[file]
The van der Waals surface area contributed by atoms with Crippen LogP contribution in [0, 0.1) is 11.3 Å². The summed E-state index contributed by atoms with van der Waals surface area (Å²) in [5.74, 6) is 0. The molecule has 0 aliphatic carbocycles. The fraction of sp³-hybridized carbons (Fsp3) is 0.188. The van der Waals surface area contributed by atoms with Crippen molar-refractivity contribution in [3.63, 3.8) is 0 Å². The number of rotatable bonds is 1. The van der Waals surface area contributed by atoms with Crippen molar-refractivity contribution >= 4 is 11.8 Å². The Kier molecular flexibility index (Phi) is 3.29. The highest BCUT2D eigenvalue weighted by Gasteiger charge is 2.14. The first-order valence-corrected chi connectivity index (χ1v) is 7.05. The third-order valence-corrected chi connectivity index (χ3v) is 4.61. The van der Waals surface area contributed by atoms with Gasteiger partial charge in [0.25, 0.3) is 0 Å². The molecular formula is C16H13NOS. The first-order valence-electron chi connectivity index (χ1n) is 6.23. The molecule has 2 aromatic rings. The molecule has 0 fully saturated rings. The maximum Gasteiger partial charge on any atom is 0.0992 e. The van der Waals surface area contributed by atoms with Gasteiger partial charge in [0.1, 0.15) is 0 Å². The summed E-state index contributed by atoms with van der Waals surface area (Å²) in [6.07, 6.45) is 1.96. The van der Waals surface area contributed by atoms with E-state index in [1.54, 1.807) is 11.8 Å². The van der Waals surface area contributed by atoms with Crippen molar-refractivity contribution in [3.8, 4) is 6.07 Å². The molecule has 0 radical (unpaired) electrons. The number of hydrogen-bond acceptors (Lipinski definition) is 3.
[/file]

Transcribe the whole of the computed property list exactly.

The van der Waals surface area contributed by atoms with Crippen LogP contribution in [0, 0.1) is 11.3 Å². The summed E-state index contributed by atoms with van der Waals surface area (Å²) in [5.74, 6) is 0. The molecule has 0 aliphatic carbocycles. The fraction of sp³-hybridized carbons (Fsp3) is 0.188. The van der Waals surface area contributed by atoms with Crippen molar-refractivity contribution in [3.63, 3.8) is 0 Å². The number of rotatable bonds is 1. The van der Waals surface area contributed by atoms with Crippen molar-refractivity contribution >= 4 is 11.8 Å². The Kier molecular flexibility index (Phi) is 3.29. The highest BCUT2D eigenvalue weighted by Gasteiger charge is 2.14. The first-order valence-corrected chi connectivity index (χ1v) is 7.05. The third-order valence-corrected chi connectivity index (χ3v) is 4.61. The van der Waals surface area contributed by atoms with Gasteiger partial charge in [0.25, 0.3) is 0 Å². The molecular formula is C16H13NOS. The first-order valence-electron chi connectivity index (χ1n) is 6.23. The molecule has 2 aromatic rings. The molecule has 0 fully saturated rings. The maximum Gasteiger partial charge on any atom is 0.0992 e. The van der Waals surface area contributed by atoms with Gasteiger partial charge in [0.1, 0.15) is 0 Å². The summed E-state index contributed by atoms with van der Waals surface area (Å²) in [6.07, 6.45) is 1.96. The van der Waals surface area contributed by atoms with E-state index in [1.54, 1.807) is 11.8 Å². The van der Waals surface area contributed by atoms with Crippen molar-refractivity contribution in [3.8, 4) is 6.07 Å². The molecule has 0 radical (unpaired) electrons. The number of hydrogen-bond acceptors (Lipinski definition) is 3.